ARIZONA NEWS

Low tide: Lake levels have fallen so far it will take years to catch up

Mar 5, 2015, 7:25 AM | Updated: 7:26 am

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PHOENIX — It’s been at least 20 years since water levels have been normal at Lake Powell and Lake Mead and that isn’t going to change anytime soon, said a local climate expert.

Arizona State University climatologist Randy Cerveny said it would take at least five years of heavy snowpack in Colorado to porperly feed the Colorado River.

The snowpack is down approximately 20 percent from last year. The river supplies the water for both reservoirs, which are less than half full. Lake Mead in Nevada is 140 feet below capacity.

The river is so overused that it can’t catch up, Cerveny said. Any extra water will be taken in by people who are using river water.

“The last time we saw levels that were near long term normal was back in the early ’90s. It’s completely allocated,” Cerveny said.

“It used to be the Colorado River ran all the way to the Gulf of California. Now it’s sucked dry before it reaches Yuma.”

Cerveny said Arizona has been in various degrees of drought since 1997, and along with others, he is concerned that the state may be in the early stages of a mega drought. Such a drought can last for more than a century.

The Central Arizona Project, which delivers Colorado River water to the Valley and Tucson, said a water shortage could be declared next year or in 2017.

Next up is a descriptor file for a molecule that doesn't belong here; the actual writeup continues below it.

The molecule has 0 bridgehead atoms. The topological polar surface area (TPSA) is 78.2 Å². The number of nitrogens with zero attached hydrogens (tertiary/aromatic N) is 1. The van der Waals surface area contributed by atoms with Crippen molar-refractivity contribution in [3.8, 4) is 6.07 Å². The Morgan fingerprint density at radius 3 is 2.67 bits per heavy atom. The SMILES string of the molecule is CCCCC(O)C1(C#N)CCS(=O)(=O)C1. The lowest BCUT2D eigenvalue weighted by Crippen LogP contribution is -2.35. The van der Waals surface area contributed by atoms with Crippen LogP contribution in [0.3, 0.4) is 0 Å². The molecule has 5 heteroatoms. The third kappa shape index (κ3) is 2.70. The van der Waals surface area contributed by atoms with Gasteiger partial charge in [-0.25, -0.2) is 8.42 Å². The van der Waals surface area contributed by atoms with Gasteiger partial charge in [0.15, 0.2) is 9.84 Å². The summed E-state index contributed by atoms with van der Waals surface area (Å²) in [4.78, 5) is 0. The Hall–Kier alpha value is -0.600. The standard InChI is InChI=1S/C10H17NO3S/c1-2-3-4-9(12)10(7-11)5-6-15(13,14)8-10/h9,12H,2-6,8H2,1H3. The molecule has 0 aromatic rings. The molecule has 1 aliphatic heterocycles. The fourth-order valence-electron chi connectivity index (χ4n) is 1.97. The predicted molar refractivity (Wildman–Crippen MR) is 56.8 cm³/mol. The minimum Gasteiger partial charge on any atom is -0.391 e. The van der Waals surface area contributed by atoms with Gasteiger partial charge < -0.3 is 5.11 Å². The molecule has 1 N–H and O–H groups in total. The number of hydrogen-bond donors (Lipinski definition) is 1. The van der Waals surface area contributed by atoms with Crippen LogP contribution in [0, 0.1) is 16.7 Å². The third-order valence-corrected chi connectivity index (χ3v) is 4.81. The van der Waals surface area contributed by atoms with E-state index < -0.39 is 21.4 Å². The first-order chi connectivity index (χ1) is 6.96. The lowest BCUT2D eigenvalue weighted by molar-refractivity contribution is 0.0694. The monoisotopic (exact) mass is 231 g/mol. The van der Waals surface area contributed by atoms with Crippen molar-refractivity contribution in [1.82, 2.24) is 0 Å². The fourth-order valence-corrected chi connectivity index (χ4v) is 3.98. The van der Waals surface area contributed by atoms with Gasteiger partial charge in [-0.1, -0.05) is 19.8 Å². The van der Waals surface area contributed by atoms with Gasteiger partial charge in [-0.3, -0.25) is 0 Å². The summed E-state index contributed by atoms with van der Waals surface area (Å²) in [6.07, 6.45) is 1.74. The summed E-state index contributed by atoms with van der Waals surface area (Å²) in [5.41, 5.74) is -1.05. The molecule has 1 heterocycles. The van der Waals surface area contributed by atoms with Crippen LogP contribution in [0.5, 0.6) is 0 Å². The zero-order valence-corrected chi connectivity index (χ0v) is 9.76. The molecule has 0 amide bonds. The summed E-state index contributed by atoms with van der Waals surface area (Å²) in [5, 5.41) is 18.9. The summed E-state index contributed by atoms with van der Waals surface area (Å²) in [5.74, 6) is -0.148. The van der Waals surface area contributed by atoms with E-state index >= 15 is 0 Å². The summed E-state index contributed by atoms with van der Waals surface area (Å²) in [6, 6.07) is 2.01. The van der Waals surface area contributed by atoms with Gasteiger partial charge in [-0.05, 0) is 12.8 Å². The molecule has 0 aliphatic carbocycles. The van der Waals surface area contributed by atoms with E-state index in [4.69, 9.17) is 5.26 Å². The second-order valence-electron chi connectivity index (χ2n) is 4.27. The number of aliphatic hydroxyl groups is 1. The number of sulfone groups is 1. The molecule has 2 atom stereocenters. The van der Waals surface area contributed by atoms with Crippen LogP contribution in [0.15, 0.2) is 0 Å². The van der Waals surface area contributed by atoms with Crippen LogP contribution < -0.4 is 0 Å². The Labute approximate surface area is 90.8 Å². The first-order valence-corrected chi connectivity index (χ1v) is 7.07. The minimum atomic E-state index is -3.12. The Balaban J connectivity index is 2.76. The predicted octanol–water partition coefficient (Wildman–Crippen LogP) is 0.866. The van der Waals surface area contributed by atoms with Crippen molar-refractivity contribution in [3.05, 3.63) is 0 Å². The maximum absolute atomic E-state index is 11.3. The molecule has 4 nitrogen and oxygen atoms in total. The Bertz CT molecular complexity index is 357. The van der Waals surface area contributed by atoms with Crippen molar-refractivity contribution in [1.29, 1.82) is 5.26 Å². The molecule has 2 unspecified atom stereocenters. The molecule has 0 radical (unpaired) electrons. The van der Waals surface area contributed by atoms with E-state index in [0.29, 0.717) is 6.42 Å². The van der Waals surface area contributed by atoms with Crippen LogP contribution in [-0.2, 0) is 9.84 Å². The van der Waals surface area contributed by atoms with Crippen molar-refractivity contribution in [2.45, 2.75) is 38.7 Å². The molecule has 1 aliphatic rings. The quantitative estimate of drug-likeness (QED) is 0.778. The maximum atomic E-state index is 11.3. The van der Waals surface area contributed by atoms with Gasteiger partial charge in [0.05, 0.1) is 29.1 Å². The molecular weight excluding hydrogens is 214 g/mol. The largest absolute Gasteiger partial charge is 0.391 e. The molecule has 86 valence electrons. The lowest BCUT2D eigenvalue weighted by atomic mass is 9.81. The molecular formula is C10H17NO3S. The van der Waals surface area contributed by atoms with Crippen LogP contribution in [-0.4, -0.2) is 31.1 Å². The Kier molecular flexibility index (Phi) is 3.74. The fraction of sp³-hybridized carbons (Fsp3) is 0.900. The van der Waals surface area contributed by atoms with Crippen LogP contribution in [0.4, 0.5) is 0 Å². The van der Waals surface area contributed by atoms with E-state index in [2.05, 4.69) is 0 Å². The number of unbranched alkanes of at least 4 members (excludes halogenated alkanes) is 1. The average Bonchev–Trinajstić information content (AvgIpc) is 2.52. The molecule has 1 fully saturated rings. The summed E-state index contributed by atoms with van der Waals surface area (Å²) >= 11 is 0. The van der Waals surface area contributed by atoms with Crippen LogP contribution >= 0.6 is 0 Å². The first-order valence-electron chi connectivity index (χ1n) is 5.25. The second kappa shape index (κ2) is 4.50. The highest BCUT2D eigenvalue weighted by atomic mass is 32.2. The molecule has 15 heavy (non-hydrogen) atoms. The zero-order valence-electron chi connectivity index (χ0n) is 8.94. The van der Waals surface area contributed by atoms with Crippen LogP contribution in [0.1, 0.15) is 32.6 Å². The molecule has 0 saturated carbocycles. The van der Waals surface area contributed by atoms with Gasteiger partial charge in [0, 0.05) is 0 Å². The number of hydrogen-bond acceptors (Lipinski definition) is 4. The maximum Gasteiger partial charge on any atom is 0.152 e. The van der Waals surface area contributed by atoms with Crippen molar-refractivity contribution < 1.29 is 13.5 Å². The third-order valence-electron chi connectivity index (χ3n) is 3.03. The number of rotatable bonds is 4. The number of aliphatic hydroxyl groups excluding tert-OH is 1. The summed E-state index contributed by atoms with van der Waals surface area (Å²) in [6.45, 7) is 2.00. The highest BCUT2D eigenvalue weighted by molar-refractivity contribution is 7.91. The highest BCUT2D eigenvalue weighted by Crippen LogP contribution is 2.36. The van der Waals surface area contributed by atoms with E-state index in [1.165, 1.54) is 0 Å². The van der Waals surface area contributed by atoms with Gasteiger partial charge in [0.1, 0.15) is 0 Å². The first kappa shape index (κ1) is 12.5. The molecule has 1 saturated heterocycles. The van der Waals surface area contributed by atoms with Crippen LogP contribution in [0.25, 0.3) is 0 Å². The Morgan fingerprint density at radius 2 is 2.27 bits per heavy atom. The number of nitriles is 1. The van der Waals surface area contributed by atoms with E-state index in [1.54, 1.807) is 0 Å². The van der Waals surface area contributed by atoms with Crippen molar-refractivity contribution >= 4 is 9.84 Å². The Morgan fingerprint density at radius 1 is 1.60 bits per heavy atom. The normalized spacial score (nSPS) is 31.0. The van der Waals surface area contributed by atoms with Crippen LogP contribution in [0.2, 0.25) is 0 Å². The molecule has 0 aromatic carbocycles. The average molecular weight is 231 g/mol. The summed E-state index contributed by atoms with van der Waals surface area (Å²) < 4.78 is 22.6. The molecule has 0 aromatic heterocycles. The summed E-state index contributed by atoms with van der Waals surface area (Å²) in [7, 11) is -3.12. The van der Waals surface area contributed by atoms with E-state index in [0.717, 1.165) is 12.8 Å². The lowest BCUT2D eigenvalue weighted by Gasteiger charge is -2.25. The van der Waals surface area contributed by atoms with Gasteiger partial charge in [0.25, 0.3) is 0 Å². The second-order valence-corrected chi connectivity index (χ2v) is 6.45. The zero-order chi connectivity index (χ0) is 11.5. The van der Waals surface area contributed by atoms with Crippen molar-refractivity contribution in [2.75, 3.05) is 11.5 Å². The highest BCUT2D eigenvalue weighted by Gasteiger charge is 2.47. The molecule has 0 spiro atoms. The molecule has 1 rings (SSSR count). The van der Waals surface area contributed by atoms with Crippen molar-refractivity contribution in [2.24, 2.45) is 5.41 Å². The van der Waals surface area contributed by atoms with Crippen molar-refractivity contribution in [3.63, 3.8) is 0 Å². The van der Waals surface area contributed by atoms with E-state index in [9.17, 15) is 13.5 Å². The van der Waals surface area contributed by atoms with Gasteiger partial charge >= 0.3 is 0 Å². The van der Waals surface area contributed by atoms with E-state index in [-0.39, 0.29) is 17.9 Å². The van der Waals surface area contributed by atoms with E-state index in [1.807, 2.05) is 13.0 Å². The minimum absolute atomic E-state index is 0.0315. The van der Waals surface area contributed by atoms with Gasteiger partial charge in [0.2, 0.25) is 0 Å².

The cities wouldn’t see cuts in water but the CAP would stop pumping water into underground storage and some agriculture customers would face cuts in water delivery.

While the Colorado River situation is bleak, there’s optimism for Salt River Projects reservoirs, which are at 56 percent of capacity. That is only 1 percent less than last year.

Charlie Ester, manager of water resource operations with SRP, said the recent storms have helped.

“We have some snow in the mountains and the watershed is very wet. If we can get some additional storms we will get even more runoff. The last time our reservoirs filled was in 2010.”

Ester said SRP has plenty of experience in dealing with droughts and that the utility company was prepared for sustained drought.

“In 2002, Lake Roosevelt was down to 10 percent. Right now Roosevelt is at 47 percent full,” he said.

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Low tide: Lake levels have fallen so far it will take years to catch up